Stretching is widely regarded as a means of improving flexibility and preventing injury, but for many, it’s just a dull routine before exercise.
Stretching can be pretty boring so often people rush through their exercises without really thinking about the reasons behind implementing certain practices before their workout.
But truth be told, it’s not just a pointless activity as it can greatly help with recovery and the overall feeling of your muscles.
In this article, we’ll give you insight on the types of stretching one can do, as well as WHEN you should do it!
Without further ado, let’s get to it!
Stretching is divided into two main categories: Static Stretching and Dynamic Stretching.
Each of those can
This type of stretching consists in holding a position for a prolonged period of time to achieve physical flexibility.
Stretches are usually held at the maximum point of tension for 30 seconds, causing muscles to relax.
This type of stretching is perfect to do after a workout when you are trying to relax the musculature.
However, you should avoid doing this before a workout and instead, focus on exercises that focus on the opposite side of muscular contraction – The activation!
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In contrast to static stretches, dynamic stretches have a natural flow of movement as their main purpose is to prepare the body for activity.
Dynamic Stretching is a type of exercise that moves the muscles and joints through a full range of motion, coordinating multiple muscle groups in order to increase overall flexibility.
Not only does this help with your flexibility, but it also serves as a great warmup before any workout!
So now you probably know what types of stretching there are. But do you know when should you stretch? Stretching can be done at almost any time, but you should keep certain factors in mind.
Here’s our list (in no particular order):
- Before a workout
Contrary to popular belief, static stretches are in fact counterproductive if you do them before your workout.
This is simply because static stretching relaxes the musculature and brings the feeling of relaxation.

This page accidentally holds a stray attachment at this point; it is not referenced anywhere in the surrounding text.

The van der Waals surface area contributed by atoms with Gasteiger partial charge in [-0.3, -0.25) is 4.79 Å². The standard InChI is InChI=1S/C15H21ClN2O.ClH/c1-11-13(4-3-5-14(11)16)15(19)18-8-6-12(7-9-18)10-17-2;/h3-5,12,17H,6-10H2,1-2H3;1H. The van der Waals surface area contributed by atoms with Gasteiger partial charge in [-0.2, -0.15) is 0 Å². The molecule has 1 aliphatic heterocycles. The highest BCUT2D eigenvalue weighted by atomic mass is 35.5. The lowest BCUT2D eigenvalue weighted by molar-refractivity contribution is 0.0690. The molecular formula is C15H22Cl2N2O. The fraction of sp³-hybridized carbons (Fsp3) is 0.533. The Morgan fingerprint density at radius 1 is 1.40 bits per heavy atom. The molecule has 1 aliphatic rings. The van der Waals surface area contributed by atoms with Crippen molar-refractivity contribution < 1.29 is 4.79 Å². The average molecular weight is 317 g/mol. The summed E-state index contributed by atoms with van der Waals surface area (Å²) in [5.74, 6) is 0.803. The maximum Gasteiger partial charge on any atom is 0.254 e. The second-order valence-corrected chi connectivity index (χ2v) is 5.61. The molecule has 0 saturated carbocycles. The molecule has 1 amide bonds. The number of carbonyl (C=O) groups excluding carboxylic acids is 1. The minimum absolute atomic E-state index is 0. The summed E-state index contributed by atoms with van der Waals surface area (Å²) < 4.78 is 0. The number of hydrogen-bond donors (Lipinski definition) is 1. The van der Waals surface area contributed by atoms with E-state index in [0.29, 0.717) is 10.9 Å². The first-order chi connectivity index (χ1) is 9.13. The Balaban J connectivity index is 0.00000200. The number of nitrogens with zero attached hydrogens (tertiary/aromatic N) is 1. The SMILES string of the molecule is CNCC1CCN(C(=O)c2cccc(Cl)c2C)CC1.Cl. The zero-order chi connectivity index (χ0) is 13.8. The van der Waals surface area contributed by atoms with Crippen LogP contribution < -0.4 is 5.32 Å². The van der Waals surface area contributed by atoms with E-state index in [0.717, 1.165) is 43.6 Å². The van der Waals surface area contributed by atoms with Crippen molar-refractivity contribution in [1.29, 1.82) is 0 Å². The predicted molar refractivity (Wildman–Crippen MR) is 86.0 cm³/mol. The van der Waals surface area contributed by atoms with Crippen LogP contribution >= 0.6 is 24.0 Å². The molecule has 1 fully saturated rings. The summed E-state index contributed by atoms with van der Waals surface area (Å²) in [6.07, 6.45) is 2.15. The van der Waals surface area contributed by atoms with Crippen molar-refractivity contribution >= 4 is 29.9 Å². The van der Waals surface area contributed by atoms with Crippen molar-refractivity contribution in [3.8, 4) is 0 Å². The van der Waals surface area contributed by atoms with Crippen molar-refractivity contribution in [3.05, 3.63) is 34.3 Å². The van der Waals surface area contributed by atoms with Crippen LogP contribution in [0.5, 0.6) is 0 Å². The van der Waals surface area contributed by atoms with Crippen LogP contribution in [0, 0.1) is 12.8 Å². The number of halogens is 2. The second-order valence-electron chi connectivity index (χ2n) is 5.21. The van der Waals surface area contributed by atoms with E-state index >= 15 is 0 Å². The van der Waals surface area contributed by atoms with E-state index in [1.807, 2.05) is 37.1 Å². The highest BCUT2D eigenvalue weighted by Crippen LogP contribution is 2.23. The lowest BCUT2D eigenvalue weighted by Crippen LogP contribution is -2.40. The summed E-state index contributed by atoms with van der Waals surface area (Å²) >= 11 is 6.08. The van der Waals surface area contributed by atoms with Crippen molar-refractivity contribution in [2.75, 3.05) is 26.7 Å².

Of course, this is counterproductive to an intense workout, where the goal is to progressively recruit and activate more and more muscle fibers.
If you do stretching before a workout, make sure to do dynamic stretching, rather than static stretching.
Dynamic stretching, as mentioned previously, is perfect for muscle activation, thus preparing the musculature for the workout ahead.
- After a workout
During intense workouts, we heavily engage the muscle fibers and the nervous system.
With time, the connective tissue (called the ‘fascia’ ) that covers all muscles gets tense and that tension needs to somehow be relieved.
If you don’t have the chance to get a weekly deep-tissue massage, you can instead rely on post-workout static stretching!
- On off days
Unsure what to do on your day off? Well, think of your rest day as the time when you are actively recovering.
Recovery practices like stretching are perfect to prime your musculature for your next training cycle.
On your next day off, try doing some light cardio for 20-30 minutes, followed by a full-body stretching routine!
Contrary to popular belief, you don’t really need to stretch your muscles prior to a heavy workout.
Even more so, this is counter-productive and may increase the chance of injury, besides robbing you of performance.
Flex your muscles before a workout, stretch them after a workout and implement stretching sessions on off days to aid recovery!